Australians earning the minimum wage would receive a raise in line with inflation if the national workplace adjudicator follows Labour’s recommendation.
The Albanian government has confirmed that for the second year in a row it will support a wage increase for Australia’s lowest paid workers that will keep pace with the cost of living.
The Fair Work Commission is conducting its annual wage review to determine whether to raise the national minimum wage for Australia’s lowest paid workers from $21.38 per hour and whether to remove pay rates.
About one in four workers, or 2.67 million people, is expected to be directly affected by this decision, with most changes expected to take effect in the first full pay period on or after July 1.
Employment Secretary Tony Burke and Treasurer Jim Chalmers on Thursday evening previewed the government’s provisional submission to the review.
The submission, which will be published in full on Friday, is not expected to give an exact figure of how much the government wants wages to rise.
“The Australian Government is recommending to the Fair Work Commission to ensure that the real wages of Australia’s low-wage workers do not deteriorate,” the submission read.
But Mr Burke and Dr Chalmers said their entry this year did not suggest that “general wages” should automatically increase in line with inflation or that inflation was the only factor the framework contract should take into account.
Ministers have yet to clarify whether they only want minimum wage workers to receive a pay rise in line with inflation or whether they want to apply the same threshold to all workers affected by the FWC’s pay review, including those with higher pay rates.
“While nominal wage growth has increased, high inflation has caused real wages to lag behind,” Mr Burke and Dr Chalmers said in a statement as they previewed their entry.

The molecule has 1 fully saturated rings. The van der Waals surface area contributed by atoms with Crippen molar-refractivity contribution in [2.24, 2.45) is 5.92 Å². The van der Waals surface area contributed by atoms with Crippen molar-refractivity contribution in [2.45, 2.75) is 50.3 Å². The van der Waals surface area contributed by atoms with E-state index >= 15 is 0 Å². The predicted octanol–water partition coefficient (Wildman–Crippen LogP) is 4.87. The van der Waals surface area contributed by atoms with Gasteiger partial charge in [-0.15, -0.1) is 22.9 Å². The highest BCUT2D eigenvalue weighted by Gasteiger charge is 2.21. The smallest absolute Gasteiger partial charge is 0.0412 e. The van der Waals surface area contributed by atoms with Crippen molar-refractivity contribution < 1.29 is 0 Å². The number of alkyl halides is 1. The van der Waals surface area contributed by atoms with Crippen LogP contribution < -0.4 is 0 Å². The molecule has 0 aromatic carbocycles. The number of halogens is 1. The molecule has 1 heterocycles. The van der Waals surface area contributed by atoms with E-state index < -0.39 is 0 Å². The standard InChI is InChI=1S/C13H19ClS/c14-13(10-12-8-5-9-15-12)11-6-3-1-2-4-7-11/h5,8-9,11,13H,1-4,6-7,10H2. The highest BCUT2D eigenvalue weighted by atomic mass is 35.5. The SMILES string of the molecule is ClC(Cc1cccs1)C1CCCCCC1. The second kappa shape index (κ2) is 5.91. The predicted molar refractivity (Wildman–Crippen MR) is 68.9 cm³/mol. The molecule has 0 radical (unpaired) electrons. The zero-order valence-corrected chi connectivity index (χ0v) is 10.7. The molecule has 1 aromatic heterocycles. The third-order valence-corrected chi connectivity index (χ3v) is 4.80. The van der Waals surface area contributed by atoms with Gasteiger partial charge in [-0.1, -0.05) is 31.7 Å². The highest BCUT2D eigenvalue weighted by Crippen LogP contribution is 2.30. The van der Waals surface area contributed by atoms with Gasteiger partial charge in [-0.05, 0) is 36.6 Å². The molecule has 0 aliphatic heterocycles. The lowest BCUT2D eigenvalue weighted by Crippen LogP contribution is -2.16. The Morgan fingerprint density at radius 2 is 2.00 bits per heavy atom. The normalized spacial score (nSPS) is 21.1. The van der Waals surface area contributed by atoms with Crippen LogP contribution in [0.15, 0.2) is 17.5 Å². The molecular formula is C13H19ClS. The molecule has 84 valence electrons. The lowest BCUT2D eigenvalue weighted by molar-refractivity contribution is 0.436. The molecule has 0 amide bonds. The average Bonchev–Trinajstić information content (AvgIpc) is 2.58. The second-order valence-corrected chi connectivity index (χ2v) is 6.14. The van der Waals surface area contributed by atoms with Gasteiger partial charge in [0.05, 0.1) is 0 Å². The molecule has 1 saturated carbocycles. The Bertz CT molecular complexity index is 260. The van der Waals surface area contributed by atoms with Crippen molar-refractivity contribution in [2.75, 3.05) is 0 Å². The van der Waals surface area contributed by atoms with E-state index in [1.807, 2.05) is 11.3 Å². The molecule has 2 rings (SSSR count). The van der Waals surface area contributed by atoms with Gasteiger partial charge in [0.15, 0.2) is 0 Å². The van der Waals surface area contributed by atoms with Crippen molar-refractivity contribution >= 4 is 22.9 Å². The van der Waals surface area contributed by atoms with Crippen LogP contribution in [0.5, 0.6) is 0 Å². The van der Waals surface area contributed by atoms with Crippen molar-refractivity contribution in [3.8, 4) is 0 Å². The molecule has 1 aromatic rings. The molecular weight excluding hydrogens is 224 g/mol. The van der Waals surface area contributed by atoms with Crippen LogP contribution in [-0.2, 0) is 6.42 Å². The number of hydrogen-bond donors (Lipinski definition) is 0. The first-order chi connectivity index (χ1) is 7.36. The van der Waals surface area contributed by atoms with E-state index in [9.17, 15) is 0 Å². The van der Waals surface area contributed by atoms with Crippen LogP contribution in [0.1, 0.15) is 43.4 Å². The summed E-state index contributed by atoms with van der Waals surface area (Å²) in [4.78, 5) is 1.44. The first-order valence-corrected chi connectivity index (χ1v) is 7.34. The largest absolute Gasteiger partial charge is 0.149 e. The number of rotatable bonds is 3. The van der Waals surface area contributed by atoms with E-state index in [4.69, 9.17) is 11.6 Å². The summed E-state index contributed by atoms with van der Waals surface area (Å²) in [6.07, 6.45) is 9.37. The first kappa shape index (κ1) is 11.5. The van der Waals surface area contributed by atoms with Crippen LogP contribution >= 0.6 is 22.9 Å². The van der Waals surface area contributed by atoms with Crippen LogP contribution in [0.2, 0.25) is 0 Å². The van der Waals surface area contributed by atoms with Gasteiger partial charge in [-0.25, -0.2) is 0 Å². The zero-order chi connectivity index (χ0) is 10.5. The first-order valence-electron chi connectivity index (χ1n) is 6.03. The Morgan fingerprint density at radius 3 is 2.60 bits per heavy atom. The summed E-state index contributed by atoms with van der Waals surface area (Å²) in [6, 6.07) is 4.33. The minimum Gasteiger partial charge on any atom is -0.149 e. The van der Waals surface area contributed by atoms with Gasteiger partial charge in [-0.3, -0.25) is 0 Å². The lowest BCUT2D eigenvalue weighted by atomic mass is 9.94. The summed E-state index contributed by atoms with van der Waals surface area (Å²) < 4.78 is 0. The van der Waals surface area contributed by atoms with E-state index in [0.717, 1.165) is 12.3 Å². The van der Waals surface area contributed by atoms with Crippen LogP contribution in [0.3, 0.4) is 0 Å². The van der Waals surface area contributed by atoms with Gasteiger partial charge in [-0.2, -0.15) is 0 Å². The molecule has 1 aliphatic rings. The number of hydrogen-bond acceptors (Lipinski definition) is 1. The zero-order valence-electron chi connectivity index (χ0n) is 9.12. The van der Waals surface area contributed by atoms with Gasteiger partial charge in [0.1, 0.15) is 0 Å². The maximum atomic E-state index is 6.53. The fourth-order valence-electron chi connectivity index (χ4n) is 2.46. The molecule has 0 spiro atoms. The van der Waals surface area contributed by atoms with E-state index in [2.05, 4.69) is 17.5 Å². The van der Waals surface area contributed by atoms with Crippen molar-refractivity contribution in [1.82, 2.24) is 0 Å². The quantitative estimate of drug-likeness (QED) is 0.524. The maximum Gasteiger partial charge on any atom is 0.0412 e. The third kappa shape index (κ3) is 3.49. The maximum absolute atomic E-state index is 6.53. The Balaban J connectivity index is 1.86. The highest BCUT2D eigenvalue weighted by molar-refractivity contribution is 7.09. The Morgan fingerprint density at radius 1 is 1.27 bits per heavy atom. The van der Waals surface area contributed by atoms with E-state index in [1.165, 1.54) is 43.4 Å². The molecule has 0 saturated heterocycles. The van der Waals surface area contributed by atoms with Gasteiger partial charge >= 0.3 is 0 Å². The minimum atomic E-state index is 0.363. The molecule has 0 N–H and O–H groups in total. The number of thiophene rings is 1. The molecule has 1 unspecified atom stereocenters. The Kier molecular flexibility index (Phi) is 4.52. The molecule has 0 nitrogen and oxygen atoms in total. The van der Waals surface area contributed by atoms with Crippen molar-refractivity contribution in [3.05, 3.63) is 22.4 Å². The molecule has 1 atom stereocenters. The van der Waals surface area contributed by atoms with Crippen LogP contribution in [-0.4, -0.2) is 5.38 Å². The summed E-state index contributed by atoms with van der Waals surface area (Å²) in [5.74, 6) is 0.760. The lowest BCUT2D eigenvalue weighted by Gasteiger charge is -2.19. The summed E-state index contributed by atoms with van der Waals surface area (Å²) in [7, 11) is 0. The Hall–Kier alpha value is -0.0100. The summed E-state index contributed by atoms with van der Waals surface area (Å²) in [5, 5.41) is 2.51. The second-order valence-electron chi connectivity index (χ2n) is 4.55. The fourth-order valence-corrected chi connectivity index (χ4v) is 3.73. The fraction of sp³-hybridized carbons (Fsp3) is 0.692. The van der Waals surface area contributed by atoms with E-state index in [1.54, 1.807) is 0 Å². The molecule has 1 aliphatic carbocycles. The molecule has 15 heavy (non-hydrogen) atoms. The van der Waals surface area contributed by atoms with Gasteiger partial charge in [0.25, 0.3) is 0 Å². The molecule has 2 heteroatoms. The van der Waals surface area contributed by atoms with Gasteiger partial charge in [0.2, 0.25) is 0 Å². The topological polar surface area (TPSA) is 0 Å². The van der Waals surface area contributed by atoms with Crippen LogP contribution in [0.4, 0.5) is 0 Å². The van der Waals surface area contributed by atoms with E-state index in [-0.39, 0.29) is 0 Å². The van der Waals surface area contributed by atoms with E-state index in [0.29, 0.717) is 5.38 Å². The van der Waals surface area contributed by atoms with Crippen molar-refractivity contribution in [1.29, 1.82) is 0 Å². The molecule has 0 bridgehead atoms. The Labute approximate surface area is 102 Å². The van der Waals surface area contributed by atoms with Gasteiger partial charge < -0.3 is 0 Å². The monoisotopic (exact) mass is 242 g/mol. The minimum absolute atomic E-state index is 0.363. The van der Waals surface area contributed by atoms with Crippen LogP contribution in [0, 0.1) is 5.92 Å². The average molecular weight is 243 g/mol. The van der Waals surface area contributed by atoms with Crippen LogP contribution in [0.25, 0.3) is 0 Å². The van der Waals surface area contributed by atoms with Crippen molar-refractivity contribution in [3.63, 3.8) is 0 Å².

“This has had the greatest impact on Australia’s low-wage workers and their families – many of whom do not have the savings to fall back on or the wages to cover the rise in the cost of living.
“These employees are more likely to be women, younger than 30 years old and working as occasional workers. The government does not want them to go backwards.”
Inflation fell again to 6.8 percent in February, but is still well above the Reserve Bank of Australia’s target of 2 to 3 percent.
Three more sets of inflation numbers will be released before the FWC makes its decision on minimum wage and compensation rates in June.
Speaking to reporters earlier on Thursday, Dr Chalmers brushed aside concerns that an increase in the minimum wage would push inflation further up.
“In my opinion, there is no credible view that we have an inflation problem because our lowest paid workers are overpaid,” he said.
In 2022, Labor recommended an increase in line with inflation – which was then 5.1 per cent – in its submission to the FWC wage review. The labor court increased the minimum wage by 5.2 percent.
Australia’s highest trade union body has urged the FWC to raise the minimum hourly wage for Australia’s lowest paid people by 7 per cent to $22.88 from July, bringing the annual wage for these workers to $45,337 a year.
ACTU Secretary Sally McManus said people should stop using the threat of a wage-price spiral as a reason not to raise wages for low-wage workers.
But corporate lobby groups will call for restraint, citing fears that a big pay rise could plunge Australia into recession.